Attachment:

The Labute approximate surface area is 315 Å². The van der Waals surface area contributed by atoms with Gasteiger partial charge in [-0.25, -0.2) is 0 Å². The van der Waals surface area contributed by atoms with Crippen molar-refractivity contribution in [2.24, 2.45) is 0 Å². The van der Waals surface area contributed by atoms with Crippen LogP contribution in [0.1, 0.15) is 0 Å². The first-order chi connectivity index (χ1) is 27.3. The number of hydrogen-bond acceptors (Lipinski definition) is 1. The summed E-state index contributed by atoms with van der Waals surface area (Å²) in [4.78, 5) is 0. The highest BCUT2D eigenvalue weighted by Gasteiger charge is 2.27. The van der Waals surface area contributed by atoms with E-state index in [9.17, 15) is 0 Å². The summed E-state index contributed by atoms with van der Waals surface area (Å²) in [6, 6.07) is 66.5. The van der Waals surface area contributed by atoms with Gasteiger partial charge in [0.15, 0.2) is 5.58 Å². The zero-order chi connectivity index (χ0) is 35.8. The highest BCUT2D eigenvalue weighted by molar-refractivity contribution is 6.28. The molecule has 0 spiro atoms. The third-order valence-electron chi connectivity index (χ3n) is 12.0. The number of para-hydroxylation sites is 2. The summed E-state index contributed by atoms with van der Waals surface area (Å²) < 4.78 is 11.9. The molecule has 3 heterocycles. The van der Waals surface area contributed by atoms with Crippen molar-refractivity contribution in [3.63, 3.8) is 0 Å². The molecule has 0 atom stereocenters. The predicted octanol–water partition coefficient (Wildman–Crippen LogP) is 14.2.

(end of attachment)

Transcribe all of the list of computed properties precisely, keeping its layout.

The Labute approximate surface area is 315 Å². The van der Waals surface area contributed by atoms with Gasteiger partial charge in [-0.25, -0.2) is 0 Å². The van der Waals surface area contributed by atoms with Crippen molar-refractivity contribution in [2.24, 2.45) is 0 Å². The van der Waals surface area contributed by atoms with Crippen LogP contribution in [0.1, 0.15) is 0 Å². The first-order chi connectivity index (χ1) is 27.3. The number of hydrogen-bond acceptors (Lipinski definition) is 1. The summed E-state index contributed by atoms with van der Waals surface area (Å²) in [4.78, 5) is 0. The highest BCUT2D eigenvalue weighted by Gasteiger charge is 2.27. The van der Waals surface area contributed by atoms with E-state index in [9.17, 15) is 0 Å². The summed E-state index contributed by atoms with van der Waals surface area (Å²) in [6, 6.07) is 66.5. The van der Waals surface area contributed by atoms with Gasteiger partial charge in [0.15, 0.2) is 5.58 Å². The zero-order chi connectivity index (χ0) is 35.8. The highest BCUT2D eigenvalue weighted by molar-refractivity contribution is 6.28. The molecule has 0 spiro atoms. The third-order valence-electron chi connectivity index (χ3n) is 12.0. The number of para-hydroxylation sites is 2. The summed E-state index contributed by atoms with van der Waals surface area (Å²) < 4.78 is 11.9. The molecule has 3 heterocycles. The van der Waals surface area contributed by atoms with Crippen molar-refractivity contribution in [3.63, 3.8) is 0 Å². The molecule has 0 atom stereocenters. The predicted octanol–water partition coefficient (Wildman–Crippen LogP) is 14.2.